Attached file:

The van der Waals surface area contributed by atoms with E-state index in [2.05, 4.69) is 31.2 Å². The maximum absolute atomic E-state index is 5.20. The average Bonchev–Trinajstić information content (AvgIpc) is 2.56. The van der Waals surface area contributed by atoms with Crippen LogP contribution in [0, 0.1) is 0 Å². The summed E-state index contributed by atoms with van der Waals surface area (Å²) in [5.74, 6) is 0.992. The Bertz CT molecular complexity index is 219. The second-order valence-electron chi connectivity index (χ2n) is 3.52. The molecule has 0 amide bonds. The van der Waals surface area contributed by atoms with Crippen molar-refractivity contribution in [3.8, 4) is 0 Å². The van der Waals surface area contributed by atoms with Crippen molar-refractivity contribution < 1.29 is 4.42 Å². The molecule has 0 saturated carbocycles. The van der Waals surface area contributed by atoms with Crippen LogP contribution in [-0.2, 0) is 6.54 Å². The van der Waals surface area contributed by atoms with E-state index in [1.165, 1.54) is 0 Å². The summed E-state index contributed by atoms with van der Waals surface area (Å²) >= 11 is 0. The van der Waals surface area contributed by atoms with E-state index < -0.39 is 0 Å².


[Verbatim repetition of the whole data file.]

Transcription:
The van der Waals surface area contributed by atoms with E-state index in [2.05, 4.69) is 31.2 Å². The maximum absolute atomic E-state index is 5.20. The average Bonchev–Trinajstić information content (AvgIpc) is 2.56. The van der Waals surface area contributed by atoms with Crippen LogP contribution in [0, 0.1) is 0 Å². The summed E-state index contributed by atoms with van der Waals surface area (Å²) in [5.74, 6) is 0.992. The Bertz CT molecular complexity index is 219. The second-order valence-electron chi connectivity index (χ2n) is 3.52. The molecule has 0 amide bonds. The van der Waals surface area contributed by atoms with Crippen molar-refractivity contribution in [3.8, 4) is 0 Å². The van der Waals surface area contributed by atoms with Crippen molar-refractivity contribution < 1.29 is 4.42 Å². The molecule has 0 saturated carbocycles. The van der Waals surface area contributed by atoms with Crippen LogP contribution in [-0.2, 0) is 6.54 Å². The van der Waals surface area contributed by atoms with E-state index in [1.165, 1.54) is 0 Å². The summed E-state index contributed by atoms with van der Waals surface area (Å²) >= 11 is 0. The van der Waals surface area contributed by atoms with E-state index < -0.39 is 0 Å².